Why Bad Experiences Happen to Good Candidates

January 18, 2017
Vinayak Ranade
CEO at Drafted

“Let’s treat our applicants like crap and make sure that smart people don’t want to work at this company.” — said no one ever.

Believe it or not, most companies actually want to hire smart and talented people for their teams. Even more surprisingly, most corporate recruiters actually want you to have a good experience when you apply to a company. And the craziest part is that they actually understand that long term company success depends on this.

Doing the math on the candidate experience

Why do recruiters only spend 6 seconds* looking at each resume? Imagine that Acme co. just raised their series B for $30 million and need to hire 50 people during the year. So they hire their first in-house recruiter, Tom, who’s job it is to scale up. Immediately when Tom comes in he asks to buy a bunch of tools and an additional hire, but gets denied because the top brass want to see what Tom can do alone before investing more into it. They say “We’re already spending that money on you!” The answer here is purely in the numbers. Tom is overwhelmed with the number of day-to-day tasks he needs to get done.


Assuming 250 working days in a year, and not even counting the amount of time it takes to *get* the resumes in the first place, Tom needs to do these things to accomplish the annual goal for Acme.

  1. At a yield rate of 60%, 80 offers = 0.4 per day
  2. At an offer rate of 50%, 160 second-round interviews = 0.8 per day
  3. At a pass rate of 50%, 320 first-round interviews = 1.6 per day
  4. At a pass rate of 50%, 640 phone screens = 3.2 per day
  5. At a resume acceptance rate of 10%, 6400 resumes = 25 per day

The time it takes to do this is:

0.4 offers made — 1 hour 0.8 second round interviews — 2 hours 1.6 first round interviews- 3 hours 3.2 phone screens — 3 hours

But this already adds up to 9 hours, which is 3x the amount of productive time. (Apparently only 3 hours are productive **)^^ the above are all interruptive needs since they are “live” i.e someone is waiting on you. The only task that’s not live is resume screening, so it takes a back seat.

The reality is, even the most dedicated corporate recruiter never has time to look at resumes, much less respond to them.

Why good candidates slip through the cracks

Even with this overwhelming job, Tom is smart, and he understands that if he can just prioritize finding the better candidates faster from the resume pile, then the rest of his pipeline will have higher yield rates, saving him an enormous amount of time and also yielding better hires.But when he starts sourcing resumes it all goes downhill.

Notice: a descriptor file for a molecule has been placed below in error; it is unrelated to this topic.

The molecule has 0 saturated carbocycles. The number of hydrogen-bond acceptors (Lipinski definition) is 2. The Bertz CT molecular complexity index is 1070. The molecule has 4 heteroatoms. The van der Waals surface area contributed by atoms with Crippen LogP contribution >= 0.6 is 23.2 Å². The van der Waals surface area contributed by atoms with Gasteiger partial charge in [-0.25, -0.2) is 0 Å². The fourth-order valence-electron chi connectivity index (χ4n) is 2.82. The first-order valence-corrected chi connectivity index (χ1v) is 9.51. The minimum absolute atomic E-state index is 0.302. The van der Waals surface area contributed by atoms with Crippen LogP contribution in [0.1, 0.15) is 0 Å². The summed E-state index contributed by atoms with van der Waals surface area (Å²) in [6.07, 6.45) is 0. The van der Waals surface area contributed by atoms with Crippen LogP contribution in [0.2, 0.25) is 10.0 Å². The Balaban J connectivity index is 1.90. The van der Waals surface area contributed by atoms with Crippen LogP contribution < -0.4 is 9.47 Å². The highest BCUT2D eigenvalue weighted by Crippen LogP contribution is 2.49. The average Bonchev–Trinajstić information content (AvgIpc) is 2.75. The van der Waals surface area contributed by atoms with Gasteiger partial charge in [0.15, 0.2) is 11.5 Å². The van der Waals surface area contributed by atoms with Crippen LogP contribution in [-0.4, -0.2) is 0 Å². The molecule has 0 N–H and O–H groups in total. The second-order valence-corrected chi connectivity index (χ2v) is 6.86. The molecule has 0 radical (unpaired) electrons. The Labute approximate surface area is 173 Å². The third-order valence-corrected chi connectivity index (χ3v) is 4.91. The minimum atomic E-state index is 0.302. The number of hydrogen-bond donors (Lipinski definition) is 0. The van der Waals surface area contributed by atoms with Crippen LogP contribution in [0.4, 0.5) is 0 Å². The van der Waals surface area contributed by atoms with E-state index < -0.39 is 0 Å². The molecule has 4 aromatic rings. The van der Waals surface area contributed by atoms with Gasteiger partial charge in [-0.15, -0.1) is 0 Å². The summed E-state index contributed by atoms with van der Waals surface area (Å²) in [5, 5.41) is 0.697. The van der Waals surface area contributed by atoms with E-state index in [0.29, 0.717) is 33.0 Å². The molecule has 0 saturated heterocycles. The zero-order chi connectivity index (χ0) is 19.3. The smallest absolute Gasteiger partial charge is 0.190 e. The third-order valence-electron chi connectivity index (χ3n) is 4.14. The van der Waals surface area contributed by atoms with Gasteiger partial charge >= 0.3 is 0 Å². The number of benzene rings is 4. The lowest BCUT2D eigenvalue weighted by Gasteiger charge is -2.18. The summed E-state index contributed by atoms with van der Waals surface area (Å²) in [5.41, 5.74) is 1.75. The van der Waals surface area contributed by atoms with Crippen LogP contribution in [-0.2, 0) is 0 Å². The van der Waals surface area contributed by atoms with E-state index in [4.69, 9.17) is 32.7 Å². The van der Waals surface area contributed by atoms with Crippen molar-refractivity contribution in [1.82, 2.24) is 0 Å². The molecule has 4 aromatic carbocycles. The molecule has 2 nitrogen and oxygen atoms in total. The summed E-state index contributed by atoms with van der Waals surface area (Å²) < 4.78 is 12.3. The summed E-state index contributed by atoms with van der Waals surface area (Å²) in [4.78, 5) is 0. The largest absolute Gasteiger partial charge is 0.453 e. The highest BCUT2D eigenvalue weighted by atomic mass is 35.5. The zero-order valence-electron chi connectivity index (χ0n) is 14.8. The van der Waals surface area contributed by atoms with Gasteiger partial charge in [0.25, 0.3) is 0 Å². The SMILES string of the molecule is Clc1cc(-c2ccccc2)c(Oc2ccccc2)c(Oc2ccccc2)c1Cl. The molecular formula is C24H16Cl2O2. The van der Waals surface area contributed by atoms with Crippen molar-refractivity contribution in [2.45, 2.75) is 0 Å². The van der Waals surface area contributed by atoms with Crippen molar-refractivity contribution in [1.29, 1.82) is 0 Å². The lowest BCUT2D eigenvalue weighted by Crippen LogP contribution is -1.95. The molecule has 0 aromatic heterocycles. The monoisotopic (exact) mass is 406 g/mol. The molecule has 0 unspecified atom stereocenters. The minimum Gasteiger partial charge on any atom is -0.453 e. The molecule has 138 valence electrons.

1. Job boards. Just to get the word out there, Tom posts the top 10 open positions at the company on a public job board. Within 72 hours, Tom has received 100 new resumes, but also 20 marketing emails for other job boards, and 20 cold emails from headhunters.
  2. Search Firms The VC on the company board recommends a preferred recruiting firm to help source candidates to keep “recruiting velocity high”. Now Tom is receiving 1 resume per day per position for the top 10 positions i.e another 10 resumes a day, and also has to check in with the headhunter associates to give them feedback on each candidate they send, and haggle over the commission terms.
  3. Career Sites. Tom finally gets approval to make a careers page for the company and implements a brand new ATS with a built-in career page service. Immediately, he starts getting 10 resumes a day from this channel too, but also several contractors and outsourcing firms start posing as candidates and applying to jobs.
  4. Referrals. Once word gets out that the company is hiring, Tom suddenly starts getting a bunch of forwarded emails internally from people asking him to consider one of their friends for one of the positions. This is another 1 resume per day.All in all, Tom is now flooded with resumes, most of which he already knows are useless.Even before the in-house recruiter looks at a resume, he knows at the back of his mind that there is a 90% chance that this person won’t be the next hire.When we are given a repetitive task with highly skewed outcomes, we tend to optimize performance of the likely outcome, rather than the unlikely one. In other words, Tom gets really good at rejecting resumes fast, simply because that’s what he does 9 / 10 times.This means that the in-house recruiter is 9 times more skilled at rejecting resumes than accepting them.To make things worse, a false positive can have highly disastrous results. If Tom accepted a resume that wasn’t a good fit, it ruins his yield rates and makes him look bad when the interviewers don’t like the candidates he brings in. So when uncertain, Tom naturally errs on the side of rejection than acceptance. There is no FOMO here.

This is only the tip of the iceberg. Tom also has to fight high level battles for getting referral bonuses approved, establishing an employer brand, getting interviewers to fill out scorecards for candidates, getting budget to hire another recruiter, etc.

Just like candidates are doing their best to get a job, the recruiter is doing his best to keep his.

The next time someone tells you that recruiters just don't care about candidates, you can share this with them :).

This is a version of an article originally posted on Recruiting Daily.

About Drafted

At Drafted, we believe that your company network is your single biggest competitive advantage when it comes to hiring. Our mission is to make it easy for you to leverage your network in the hiring process to find the best candidates. Your network is already powerful, it’s just too much work to make it a priority over the day-to-day of recruiting. Companies that use Drafted see their employee referral numbers go up by 2x, their time to hire drop by 30% and their overall hiring efficiency increase significantly within just a few months.